Saturday, May 12, 2012

Cooking, Cooking..


The bulk cooking project continues. Afternoons after school the girls get out the recipe books for an hour's recreational cooking, look at the oven, sigh, then put the books away again. I am SO mean. They have decided that we will be cooking Thursday and Saturday afternoons, because they are free then, and on other days they pore over recipe books, making plans. I do feel rather lucky to have a teenager who orders Traditional Cakes and Puddings from the library, and asks me which one I would like for Mother's Day. It is also a wonder that we are not all enormously fat.

As you can see from above, cheese is a staple ingredient in my cooking. I am a very, very plain cook. I rotate fifteen or so dishes that everyone mostly likes, and sometimes one of the children, or occasionally me, tries something new, and if we like it, we add it to the repertoire. I like big one-pot stews and casseroles, very 1970's, and serve them with lashings of veg, or salad. It is not Masterchef, but it is achievable, and served with love. I think I will be writing the cookbook 50 Ways With Minced Beef. Last week's effort with the mince was lasagne turned cottage pie, this week's was a potato slice-topped hotpot, which, with the addition of frozen corn to the sauce turned into a casserole topped with macaroni cheese, which serendipitously used up left-over cooked pasta. The basis of all of these is the bolognese sauce, blessings on whoever invented it. At our place it changes week by week, depending on what we have on hand. It always has onion and garlic, it mostly has a couple of carrots and celery sticks whizzed up in the food processor. I saute all of these ingredients as long and slowly as possible. Last week it had the addition of a shredded zucchini gifted by a friend (the actual conversation went, 'Please, PLEASE take a zucchini..'), this week I whizzed up what are surely the last few tomatoes from the garden with some of our frozen basil, next week I have a bunch of peeled frozen broccoli stems to puree and add. I also add a handful of red lentils which boil down to invisible in the tomato sauce. So a giant pan of this sauce bubbling away every week makes meals that wouldn't win any cooking contests, but contain vegies, are wonderfully comforting on a cold night, and all the children like them, which makes them magic and golden in my book.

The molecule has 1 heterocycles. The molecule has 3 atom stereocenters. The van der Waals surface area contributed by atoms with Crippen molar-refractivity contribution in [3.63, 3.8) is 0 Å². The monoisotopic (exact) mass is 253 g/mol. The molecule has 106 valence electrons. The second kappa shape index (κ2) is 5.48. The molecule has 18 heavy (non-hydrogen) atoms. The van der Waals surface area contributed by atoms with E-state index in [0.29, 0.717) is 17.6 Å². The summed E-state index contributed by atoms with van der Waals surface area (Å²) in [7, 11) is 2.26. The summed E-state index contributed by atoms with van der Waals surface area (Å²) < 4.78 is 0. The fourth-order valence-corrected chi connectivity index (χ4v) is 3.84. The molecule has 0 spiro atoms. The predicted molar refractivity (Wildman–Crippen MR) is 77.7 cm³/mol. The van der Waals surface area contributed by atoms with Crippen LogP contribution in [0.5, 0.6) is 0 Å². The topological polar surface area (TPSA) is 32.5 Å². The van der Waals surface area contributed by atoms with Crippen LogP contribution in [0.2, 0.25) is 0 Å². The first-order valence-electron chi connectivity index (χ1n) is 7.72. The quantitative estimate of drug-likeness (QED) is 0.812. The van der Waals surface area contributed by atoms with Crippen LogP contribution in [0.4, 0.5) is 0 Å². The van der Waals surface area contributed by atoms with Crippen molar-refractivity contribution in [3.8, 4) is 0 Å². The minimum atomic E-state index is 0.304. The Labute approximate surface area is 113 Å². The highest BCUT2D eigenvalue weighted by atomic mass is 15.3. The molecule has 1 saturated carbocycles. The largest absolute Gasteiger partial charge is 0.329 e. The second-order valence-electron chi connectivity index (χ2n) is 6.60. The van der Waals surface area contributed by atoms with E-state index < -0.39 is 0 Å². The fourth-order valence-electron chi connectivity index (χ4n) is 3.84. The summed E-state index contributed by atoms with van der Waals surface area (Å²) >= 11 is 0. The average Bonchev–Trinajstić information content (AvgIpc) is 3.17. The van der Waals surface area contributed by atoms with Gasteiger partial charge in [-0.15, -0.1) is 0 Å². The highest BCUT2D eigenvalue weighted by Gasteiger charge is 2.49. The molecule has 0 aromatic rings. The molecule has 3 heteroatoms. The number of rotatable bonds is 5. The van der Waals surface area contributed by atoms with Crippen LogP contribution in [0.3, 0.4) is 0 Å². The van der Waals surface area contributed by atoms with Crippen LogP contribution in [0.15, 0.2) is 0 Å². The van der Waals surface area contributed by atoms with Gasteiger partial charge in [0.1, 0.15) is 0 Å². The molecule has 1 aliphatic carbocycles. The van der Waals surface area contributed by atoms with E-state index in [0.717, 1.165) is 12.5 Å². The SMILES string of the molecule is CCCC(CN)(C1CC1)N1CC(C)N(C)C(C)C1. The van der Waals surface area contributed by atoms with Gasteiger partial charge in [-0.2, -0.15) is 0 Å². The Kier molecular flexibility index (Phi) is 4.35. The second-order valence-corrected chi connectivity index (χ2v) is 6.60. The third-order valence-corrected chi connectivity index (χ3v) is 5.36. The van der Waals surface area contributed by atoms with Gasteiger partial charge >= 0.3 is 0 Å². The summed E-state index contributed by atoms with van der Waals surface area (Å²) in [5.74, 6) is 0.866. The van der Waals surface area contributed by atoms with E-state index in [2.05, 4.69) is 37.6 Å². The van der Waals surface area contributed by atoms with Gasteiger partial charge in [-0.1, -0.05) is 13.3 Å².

Th other dish is cooked pasta, shredded cooked chicken, salami, sundried tomato, and wilted warrigal greens from the garden, all mixed together with cheese and cream. Because dairy products are important, right? My favourite, probably over-used, seccret ingredient in the topping of all casseroles, underneath the cheese, is flavoured breadcrumbs. Whenever there are breadcrusts that no-one has eaten I store them in the freezer till needed, then blitz them in the food processor with oil, salt, a random spice mixture from the pantry, and something green from the garden (rosemary, parsley, basil, oregano). I store that back in the freezer and use it on top of everything that isn't dessert. It's brilliant for crumbing fish or chicken or potato and vegie patties, and just makes everything crunchy and delicious, especially if you add cheese. Mmmmm, cheese..

Ok, and now a failure, well not a failure so much as a glitch. Last week's cottage pie was.....delicious. BUT, although it sat on the benchtop all day, and then went into the microwave for fifteen minutes or so, and then had its top toasted under the grill, it was still frozen in the middle. In the end we had to scoop servings from around the edge and microwave them again until they were piping hot. So, lesson learned. Freeze dinners in shallow dishes. And always add cheese.

2 comments:

Monique said...

I always thought that my great contribution to the culinary literature should be "101 ways to eat oats for breakfast"...We have experimented even further whilst on our travels, and lacking an oven. Gabi created an awesome fried oat breakfast offering.. on the stove toasted with butter, cinnamon, plums, grapes, and softened with orange juice, and served warm with natural yogurt.. yum!! Since I'm struggling to write my own blog, I thought I would just comment on yours!! :)

Jo said...

I always love to hear from you. I love the sound of the fried porridge. Apparently it was a Scottish tradition to pour porridge into a dresser drawer and eat it over the course of a few days, cut into slices as needed. It soured slightly as the days passed, which is supposedly very good for the digestion. So, leftovers, straight into a drawer!

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